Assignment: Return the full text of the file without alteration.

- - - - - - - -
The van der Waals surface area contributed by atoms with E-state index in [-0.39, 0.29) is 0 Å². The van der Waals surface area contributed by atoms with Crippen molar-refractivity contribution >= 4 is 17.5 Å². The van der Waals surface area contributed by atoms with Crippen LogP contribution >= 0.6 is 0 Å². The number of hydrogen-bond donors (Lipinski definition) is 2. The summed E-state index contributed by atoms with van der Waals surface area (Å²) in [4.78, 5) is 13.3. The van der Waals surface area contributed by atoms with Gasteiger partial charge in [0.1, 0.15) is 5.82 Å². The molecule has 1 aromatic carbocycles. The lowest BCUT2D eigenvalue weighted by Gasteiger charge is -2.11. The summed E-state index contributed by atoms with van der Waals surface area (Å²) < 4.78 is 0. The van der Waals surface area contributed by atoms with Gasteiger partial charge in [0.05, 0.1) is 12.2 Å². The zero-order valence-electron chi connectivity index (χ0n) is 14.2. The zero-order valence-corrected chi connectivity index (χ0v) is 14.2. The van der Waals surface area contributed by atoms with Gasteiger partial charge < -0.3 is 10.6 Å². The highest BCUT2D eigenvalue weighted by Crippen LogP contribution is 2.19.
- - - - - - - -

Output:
The van der Waals surface area contributed by atoms with E-state index in [-0.39, 0.29) is 0 Å². The van der Waals surface area contributed by atoms with Crippen molar-refractivity contribution >= 4 is 17.5 Å². The van der Waals surface area contributed by atoms with Crippen LogP contribution >= 0.6 is 0 Å². The number of hydrogen-bond donors (Lipinski definition) is 2. The summed E-state index contributed by atoms with van der Waals surface area (Å²) in [4.78, 5) is 13.3. The van der Waals surface area contributed by atoms with Gasteiger partial charge in [0.1, 0.15) is 5.82 Å². The molecule has 1 aromatic carbocycles. The lowest BCUT2D eigenvalue weighted by Gasteiger charge is -2.11. The summed E-state index contributed by atoms with van der Waals surface area (Å²) < 4.78 is 0. The van der Waals surface area contributed by atoms with Gasteiger partial charge in [0.05, 0.1) is 12.2 Å². The zero-order valence-electron chi connectivity index (χ0n) is 14.2. The zero-order valence-corrected chi connectivity index (χ0v) is 14.2. The van der Waals surface area contributed by atoms with Gasteiger partial charge < -0.3 is 10.6 Å². The highest BCUT2D eigenvalue weighted by Crippen LogP contribution is 2.19.